The show took place at the King Theater in Brooklyn, titled: Sister, the third and final chapter in the Pyer Moss trilogy, inspired by Sister Rosetta Tharpe. A singer-songwriter who rose to popularity in the 1930s and ’40s, Tharpe is considered to be the godmother of rock and roll, though her legacy has been diminished. “I think relatively few people know that the sound of rock and roll was invented by a queer black woman in a church,” said Jean-Raymond backstage during a Vogue interview, moments after the show. “I wanted to explore what that aesthetic might have looked like if her story would have been told.”
The show opened with a powerful sermon delivered by writer Casey Gerald, who is known for his incisive social commentary, it was both uplifting and unapologetically political, referencing the anniversary of slavery in America. Then a choir of about 70 voices broke into song and the show began. The musical references were loud and clear with a guitar motif that was threaded through curvy lapels of satin overcoats, and the most literal reference was a novelty guitar-shaped handbag, as well as the keyboard print trim on a puff-sleeve blouse. Jean-Raymond also gave a shout-out to the hip-hop era, which is not surprising considering his new role as artistic director at Reebok.
Tomo Koizumi’s Spring 2020 creation (Photo courtesy of designer)
Last winter, Tomo Koizumi’s frothy confections caught the attention of stylist extraordinaire Katie Grand. She quickly contacted the avant-garde designer and had him flown to NY to debut his creations during the Fall 2020 shows. For his sophomore collection, Marc Jacobs has once again graciously lent his atelier for Tomo Koizumi to use, as well as his Madison Avenue boutique for Koizumi to present his latest innovative pieces. It’s so refreshing to see designers who have made it, help and embrace the newcomers.
Tomo Koizumi’s clothes are far from the ready-to-wear looks that NY fashion week showcases; his pieces are costume pieces that provoke and inspire the audience. Koizumi casted 18-year-old trans model Ariel Nicholson for his one-woman show. The presentation showcased Nicholson dressing and undressing in seven garments as she twirled around center stage. Each frothy look was made of hundreds of meters of ruffled Japanese polyester organza that utilize only one zipper. The construction is spectacular, as ruffles and bows cascade over each other like cupcake frosting.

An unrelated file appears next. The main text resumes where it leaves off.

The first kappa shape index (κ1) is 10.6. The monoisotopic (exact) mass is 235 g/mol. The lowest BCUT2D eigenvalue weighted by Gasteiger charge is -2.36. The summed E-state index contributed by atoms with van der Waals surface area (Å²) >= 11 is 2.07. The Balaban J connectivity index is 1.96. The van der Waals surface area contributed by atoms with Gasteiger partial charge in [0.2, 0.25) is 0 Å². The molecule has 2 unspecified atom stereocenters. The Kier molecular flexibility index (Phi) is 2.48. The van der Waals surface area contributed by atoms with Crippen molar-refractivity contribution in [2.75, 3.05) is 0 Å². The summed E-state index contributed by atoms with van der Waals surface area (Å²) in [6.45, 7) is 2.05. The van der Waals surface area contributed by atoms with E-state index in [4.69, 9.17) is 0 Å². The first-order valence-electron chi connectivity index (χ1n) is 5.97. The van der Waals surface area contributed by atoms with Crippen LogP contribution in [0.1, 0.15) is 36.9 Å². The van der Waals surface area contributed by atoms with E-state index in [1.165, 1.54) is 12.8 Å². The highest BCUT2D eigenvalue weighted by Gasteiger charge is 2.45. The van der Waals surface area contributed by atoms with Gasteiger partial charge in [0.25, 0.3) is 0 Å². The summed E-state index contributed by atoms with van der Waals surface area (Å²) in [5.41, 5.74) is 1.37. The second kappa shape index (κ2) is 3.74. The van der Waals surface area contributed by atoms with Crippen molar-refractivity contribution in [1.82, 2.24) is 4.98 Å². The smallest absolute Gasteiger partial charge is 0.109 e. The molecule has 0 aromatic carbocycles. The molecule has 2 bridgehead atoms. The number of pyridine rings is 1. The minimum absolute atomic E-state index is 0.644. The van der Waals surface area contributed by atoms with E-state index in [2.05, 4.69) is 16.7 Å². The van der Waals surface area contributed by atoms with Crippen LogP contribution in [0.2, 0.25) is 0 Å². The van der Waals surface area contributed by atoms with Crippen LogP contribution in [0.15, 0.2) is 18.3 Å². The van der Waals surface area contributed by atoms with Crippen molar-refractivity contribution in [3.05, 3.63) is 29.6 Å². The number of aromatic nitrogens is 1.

In an interview with Vogue the designer said, he chose the bow motif because he wanted the collection to represent his gift back to the people who made him. “I just want to bring joy,” he said simply. Mission accomplished.
Khaite’s Spring 2020 runway look (Photo courtesy of Vogue.com)
There are very few young designers who can balance retail success with being an editorial favorite, but Catherine Holstein, the designer behind the coveted Khaite (pronounced Kate) label has managed to do both. The core of her business, or as Holstein refers to them as “cherished items,” are in her jeans, shirtings and knits. And yes, Holstein in responsible for the internet frenzy of Katie Holmes’ $520 cashmere bra and cardigan; both items which immediately sold out on Khaite’s website.
For her spring show, Holstein showed a few of Khaite’s cult favorite lux basics, but, rather than playing it safe, Holstein opted for experimental pieces that were charming and at times, flashy.
Holstein’s collection was inspired by her childhood summers at her grandmother’s house in Woodstock, Vermont; so fittingly there were plenty of plaids and florals that were reminiscent of the home’s late 60’s furnishings, but with a modern and cool twist. Key looks included a suede fringe jacket, peplum tops over denim, a deconstructed suit, and a corset top over a satin sarong.
Let’s give the fashion industry and the CFDA a round of applause for finally stepping up to the plate to support emerging designers. Not only have the shows included a full range of diverse models on the runway (ethnic, size, and gender diversity) but they are demonstrating an ‘all inclusive’ range of designers into their ‘club.’ A nice message especially in such divisive times. Let’s see how responsive brands across the pond respond in kind.
So tell us, who’s your favorite up-and-coming designer and why?